What follows is another opinion on the recent New York Times article about Freud as taught in academe. The post from a colleague on a professional listserv. Thanks to Dr. Rhinewine for allowing me to quote it.
Post from a guest:
In my opinion: the handling of psychoanalysis is just short of preposterous in many psych departments. I think there’s a fundamental mismatch between the current empirical zeitgeist and psychoanalysis, and it’s not going to change swiftly. Psychoanalysis will not, however, “die” as many academics blithely declare. (Note: people say that about radical behaviorism as well, and it’s also totally false. Radical behaviorism as well as psychoanalysis are both alive and well, thankfully).
Further, countless empirical studies have–to varying degrees of directness–tested and supported concepts that originated in psychoanalysis (for example a great deal of research in social psychology relates to defense mechanisms). There’s also much, much, MUCH more empirical research completed from an explicitly psychoanalytic perspective than most academics are aware of, or care to admit. The recent Psychodynamic Diagnostic Manual makes reference to a number of such studies, and indeed includes several in its considerable appendices.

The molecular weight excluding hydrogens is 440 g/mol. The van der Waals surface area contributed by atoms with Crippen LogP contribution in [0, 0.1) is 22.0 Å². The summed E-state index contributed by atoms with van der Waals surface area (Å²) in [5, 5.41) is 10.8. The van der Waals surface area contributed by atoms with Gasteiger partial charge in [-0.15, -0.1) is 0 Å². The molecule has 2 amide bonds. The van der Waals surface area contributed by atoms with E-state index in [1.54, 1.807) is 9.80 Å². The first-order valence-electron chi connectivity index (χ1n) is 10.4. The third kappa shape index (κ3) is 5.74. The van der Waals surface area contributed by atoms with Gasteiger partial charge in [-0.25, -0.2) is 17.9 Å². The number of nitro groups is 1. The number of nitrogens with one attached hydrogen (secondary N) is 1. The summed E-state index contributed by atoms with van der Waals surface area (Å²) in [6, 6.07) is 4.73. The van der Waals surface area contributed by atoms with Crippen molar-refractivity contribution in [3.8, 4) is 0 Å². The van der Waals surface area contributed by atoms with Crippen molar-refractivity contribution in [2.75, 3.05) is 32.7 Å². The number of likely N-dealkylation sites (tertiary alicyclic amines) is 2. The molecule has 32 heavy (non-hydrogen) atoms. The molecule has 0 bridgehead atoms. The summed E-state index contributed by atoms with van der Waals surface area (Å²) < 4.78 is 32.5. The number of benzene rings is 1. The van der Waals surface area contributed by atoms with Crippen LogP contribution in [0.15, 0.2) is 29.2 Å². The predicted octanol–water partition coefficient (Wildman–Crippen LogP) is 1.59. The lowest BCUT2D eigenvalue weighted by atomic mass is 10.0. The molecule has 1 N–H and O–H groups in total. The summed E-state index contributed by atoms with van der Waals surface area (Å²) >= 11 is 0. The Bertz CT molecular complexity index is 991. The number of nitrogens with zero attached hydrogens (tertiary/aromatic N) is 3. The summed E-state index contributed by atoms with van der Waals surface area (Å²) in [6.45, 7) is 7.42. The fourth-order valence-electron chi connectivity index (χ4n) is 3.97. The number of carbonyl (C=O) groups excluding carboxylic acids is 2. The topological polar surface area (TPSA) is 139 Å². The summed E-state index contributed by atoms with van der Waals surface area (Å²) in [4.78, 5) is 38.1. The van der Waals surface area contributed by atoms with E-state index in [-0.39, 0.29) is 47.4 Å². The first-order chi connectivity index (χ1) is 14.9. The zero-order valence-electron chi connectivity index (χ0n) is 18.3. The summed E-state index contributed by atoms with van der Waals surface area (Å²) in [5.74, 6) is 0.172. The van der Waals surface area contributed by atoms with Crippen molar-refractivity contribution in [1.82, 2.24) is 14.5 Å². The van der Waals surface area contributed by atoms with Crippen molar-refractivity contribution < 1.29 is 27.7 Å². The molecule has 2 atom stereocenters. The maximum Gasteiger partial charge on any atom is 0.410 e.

This is a stupid, exasperating, needless culture war within psychology. There is no contradiction between empiricism and psychoanalysis. There is, however, a discrepancy in the level of interest in completing empirical research between cognitive-behavioral folks and psychoanalytic folks, with the latter coming up far short. There’s also the matter of the difficulty of testing phenomena that take a long time to transpire, and the problems of observing phenomena that are delicate and develop best when not under scrutiny.
There is also a general under-appreciation of the value of heuristic work in research. Someone has to generate hypotheses, in addition to people testing hypotheses. Some hypothesis-generation needs to be quite broad-brushstroke, in order to create new, divergent lines of research. For example, would attachment research, now with a large behavioral as well biological evidence base, have been launched without psychoanalysis? I think otherwise. I have tried to make these points clear to my students as I’ve taught psychopathology this semester. It’s amazing what a simplistic and unhelpful view of psychoanalysis most of them had been taught to this point — and no wonder, given the handling of the topic in many psychology textbooks.
A final note — I wonder how much of the dogmatism and unscientific orientation of early and zealous advocates of psychoanalysis (including Freud himself), helped create this legacy of confusion regarding this rich and powerful tradition. Many of the disparagingly snooty attitudes toward psychoanalysis seem more relevant to a distant past of the history of psychoanalysis that bears little resemblance to what I have been exposed to in the current time.
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